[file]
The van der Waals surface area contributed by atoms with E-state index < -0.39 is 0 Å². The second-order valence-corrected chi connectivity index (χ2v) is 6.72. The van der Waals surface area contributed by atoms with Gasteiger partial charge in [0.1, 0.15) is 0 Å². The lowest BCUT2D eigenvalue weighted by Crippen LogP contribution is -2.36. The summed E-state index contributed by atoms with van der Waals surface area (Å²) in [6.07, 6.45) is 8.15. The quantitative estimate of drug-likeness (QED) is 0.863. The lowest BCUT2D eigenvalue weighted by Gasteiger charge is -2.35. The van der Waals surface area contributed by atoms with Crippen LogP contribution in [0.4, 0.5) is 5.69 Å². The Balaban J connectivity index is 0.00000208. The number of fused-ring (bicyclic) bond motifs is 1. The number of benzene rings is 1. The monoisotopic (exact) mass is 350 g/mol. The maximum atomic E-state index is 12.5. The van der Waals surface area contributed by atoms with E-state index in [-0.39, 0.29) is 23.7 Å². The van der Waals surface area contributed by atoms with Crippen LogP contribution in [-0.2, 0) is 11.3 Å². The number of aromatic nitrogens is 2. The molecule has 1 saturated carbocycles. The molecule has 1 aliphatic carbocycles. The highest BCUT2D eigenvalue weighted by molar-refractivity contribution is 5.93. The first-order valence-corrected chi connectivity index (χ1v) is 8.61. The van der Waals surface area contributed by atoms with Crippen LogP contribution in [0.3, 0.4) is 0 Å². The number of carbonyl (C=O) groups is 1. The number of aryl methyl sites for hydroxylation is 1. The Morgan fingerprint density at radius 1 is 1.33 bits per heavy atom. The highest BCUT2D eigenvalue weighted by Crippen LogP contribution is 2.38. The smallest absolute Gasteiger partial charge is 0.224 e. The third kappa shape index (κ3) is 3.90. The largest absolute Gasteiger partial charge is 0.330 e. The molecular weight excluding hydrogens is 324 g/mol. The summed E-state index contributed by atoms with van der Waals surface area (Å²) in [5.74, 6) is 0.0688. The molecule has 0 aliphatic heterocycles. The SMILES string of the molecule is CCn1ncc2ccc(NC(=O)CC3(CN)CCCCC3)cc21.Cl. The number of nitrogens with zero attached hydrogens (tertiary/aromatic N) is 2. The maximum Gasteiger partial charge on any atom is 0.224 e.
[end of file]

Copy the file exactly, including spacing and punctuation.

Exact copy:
The van der Waals surface area contributed by atoms with E-state index < -0.39 is 0 Å². The second-order valence-corrected chi connectivity index (χ2v) is 6.72. The van der Waals surface area contributed by atoms with Gasteiger partial charge in [0.1, 0.15) is 0 Å². The lowest BCUT2D eigenvalue weighted by Crippen LogP contribution is -2.36. The summed E-state index contributed by atoms with van der Waals surface area (Å²) in [6.07, 6.45) is 8.15. The quantitative estimate of drug-likeness (QED) is 0.863. The lowest BCUT2D eigenvalue weighted by Gasteiger charge is -2.35. The van der Waals surface area contributed by atoms with Crippen LogP contribution in [0.4, 0.5) is 5.69 Å². The Balaban J connectivity index is 0.00000208. The number of fused-ring (bicyclic) bond motifs is 1. The number of benzene rings is 1. The monoisotopic (exact) mass is 350 g/mol. The maximum atomic E-state index is 12.5. The van der Waals surface area contributed by atoms with E-state index in [-0.39, 0.29) is 23.7 Å². The van der Waals surface area contributed by atoms with Crippen LogP contribution in [-0.2, 0) is 11.3 Å². The number of aromatic nitrogens is 2. The molecule has 1 saturated carbocycles. The molecule has 1 aliphatic carbocycles. The highest BCUT2D eigenvalue weighted by molar-refractivity contribution is 5.93. The first-order valence-corrected chi connectivity index (χ1v) is 8.61. The van der Waals surface area contributed by atoms with Crippen LogP contribution in [0.3, 0.4) is 0 Å². The number of carbonyl (C=O) groups is 1. The number of aryl methyl sites for hydroxylation is 1. The Morgan fingerprint density at radius 1 is 1.33 bits per heavy atom. The highest BCUT2D eigenvalue weighted by Crippen LogP contribution is 2.38. The smallest absolute Gasteiger partial charge is 0.224 e. The third kappa shape index (κ3) is 3.90. The largest absolute Gasteiger partial charge is 0.330 e. The molecular weight excluding hydrogens is 324 g/mol. The summed E-state index contributed by atoms with van der Waals surface area (Å²) in [5.74, 6) is 0.0688. The molecule has 0 aliphatic heterocycles. The SMILES string of the molecule is CCn1ncc2ccc(NC(=O)CC3(CN)CCCCC3)cc21.Cl. The number of nitrogens with zero attached hydrogens (tertiary/aromatic N) is 2. The maximum Gasteiger partial charge on any atom is 0.224 e.